IJPDLM stands as a high-quality platform within the academic landscape, distinct from traditional Operations Research/Management Science (OR/MS) journals. Its focus revolves around the exploration of real-world applications, emphasizing empirical insights and theoretical foundations related to LSCM. In line with the journal’s aim and scope, quantitative mathematical modeling research is outside the scope of IJPDLM. Instead, the journal invites comprehensive (in-depth) case studies and the use of authentic and empirical data, fostering robust discussions on model functionality, performance and generalizability in the context of existing literature.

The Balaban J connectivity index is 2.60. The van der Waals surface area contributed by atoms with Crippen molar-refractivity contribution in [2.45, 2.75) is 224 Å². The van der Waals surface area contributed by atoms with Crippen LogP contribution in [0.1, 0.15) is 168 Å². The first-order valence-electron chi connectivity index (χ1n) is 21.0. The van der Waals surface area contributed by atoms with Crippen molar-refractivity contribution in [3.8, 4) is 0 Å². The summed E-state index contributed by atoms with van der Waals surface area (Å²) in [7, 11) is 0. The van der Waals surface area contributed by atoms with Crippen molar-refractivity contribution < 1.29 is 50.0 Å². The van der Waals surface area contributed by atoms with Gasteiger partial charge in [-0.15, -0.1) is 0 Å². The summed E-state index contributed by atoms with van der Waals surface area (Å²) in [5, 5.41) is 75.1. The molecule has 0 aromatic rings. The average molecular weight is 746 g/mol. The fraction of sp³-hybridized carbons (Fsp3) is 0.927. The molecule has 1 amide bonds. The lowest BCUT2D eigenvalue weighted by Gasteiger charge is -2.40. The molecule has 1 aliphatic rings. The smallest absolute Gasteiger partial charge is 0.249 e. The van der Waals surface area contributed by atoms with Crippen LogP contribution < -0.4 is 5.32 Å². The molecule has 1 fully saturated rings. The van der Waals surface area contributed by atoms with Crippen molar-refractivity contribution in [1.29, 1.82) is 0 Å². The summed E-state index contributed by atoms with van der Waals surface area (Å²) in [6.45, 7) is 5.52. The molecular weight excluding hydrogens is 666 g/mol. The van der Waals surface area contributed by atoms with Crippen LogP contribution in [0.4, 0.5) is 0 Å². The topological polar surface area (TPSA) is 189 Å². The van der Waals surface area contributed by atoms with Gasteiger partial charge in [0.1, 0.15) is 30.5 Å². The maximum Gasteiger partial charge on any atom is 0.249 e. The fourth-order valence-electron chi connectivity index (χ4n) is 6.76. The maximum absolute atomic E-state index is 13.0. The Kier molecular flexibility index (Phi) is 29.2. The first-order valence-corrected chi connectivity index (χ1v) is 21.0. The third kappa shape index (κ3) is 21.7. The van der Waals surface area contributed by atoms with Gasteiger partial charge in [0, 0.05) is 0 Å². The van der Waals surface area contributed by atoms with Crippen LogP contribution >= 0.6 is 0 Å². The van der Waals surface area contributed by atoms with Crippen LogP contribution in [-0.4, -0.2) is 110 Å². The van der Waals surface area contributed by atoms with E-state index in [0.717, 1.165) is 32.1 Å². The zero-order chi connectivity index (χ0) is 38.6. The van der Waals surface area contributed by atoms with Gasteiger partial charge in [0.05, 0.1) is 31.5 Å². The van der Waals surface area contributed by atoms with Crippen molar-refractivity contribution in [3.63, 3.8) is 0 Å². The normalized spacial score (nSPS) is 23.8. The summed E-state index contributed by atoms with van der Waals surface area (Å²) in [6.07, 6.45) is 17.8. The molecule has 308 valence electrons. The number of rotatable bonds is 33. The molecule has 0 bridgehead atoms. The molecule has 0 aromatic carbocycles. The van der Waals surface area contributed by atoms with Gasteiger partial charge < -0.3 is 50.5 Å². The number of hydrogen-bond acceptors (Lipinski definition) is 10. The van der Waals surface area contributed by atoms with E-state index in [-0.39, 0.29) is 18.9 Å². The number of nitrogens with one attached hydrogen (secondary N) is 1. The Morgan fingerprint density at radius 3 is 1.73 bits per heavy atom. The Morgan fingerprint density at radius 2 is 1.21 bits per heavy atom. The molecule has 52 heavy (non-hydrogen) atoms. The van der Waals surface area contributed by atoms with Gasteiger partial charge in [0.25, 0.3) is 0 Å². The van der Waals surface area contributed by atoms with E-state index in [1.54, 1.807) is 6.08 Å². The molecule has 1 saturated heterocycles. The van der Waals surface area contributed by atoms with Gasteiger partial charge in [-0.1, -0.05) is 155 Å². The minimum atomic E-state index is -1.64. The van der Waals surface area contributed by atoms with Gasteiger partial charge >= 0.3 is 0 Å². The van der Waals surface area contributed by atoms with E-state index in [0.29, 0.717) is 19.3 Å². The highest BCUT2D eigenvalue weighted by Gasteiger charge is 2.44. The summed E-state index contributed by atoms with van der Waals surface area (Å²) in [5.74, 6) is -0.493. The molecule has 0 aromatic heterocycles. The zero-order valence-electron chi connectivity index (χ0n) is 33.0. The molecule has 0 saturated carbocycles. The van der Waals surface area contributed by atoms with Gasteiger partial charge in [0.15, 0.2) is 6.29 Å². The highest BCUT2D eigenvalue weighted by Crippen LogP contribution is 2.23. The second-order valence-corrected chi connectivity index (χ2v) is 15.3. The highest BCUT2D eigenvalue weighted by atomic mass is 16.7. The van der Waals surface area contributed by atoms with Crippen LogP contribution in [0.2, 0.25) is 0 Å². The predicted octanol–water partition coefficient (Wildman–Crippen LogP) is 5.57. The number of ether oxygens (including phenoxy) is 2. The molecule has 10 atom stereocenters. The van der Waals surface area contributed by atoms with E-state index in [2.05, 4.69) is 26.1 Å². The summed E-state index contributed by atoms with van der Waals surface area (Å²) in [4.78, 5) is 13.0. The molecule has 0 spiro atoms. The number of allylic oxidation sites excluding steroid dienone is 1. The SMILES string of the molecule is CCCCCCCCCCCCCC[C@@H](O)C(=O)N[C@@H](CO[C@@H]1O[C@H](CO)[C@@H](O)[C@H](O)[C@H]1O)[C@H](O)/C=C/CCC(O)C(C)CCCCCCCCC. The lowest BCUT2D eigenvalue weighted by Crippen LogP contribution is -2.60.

A hallmark of IJPDLM is its commitment to transparency and rigor in research. Authors utilizing data from real cases are expected to thoroughly describe the case, justifying its validity while engaging in a discourse on its generalizability. This aligns with the principled standards inherent in academic publications. While IJPDLM welcomes a spectrum of research methodologies, ranging from conceptual studies to quantitative and qualitative approaches, observations reveal common pitfalls in study design. As we navigate through these challenges, it becomes imperative to underscore the critical role of precision in data collection and measurement. This discussion aims to shed light on the common lapses identified in submissions to IJPDLM, offering insights and recommendations to enhance the overall quality and impact of research in the realm of LSCM. Research methods evolve to address important problems; otherwise, questions can remain off-limits for researchers. This development follows a common trend of iteratively expanding hypotheses in response to results and reviewer feedback. However, we concur with Connelly et al. (2023), that more hypotheses may not always enhance the quality, and introducing a new moderator does not necessarily contribute novelty to the narrative. The same applies to their recommendation, “More Supplementary Tests Are Not Always Better”; consequently, adding a test that does not contribute value makes a paper worse and difficult to read, not better. Sometimes, there is a lack of theoretical motivation for studying certain variables within the same model. From a data analysis perspective, it is unclear why the authors opted for one methodological approach over another to test the model. While a mediation and moderation model should add value, it requires theoretical justifications.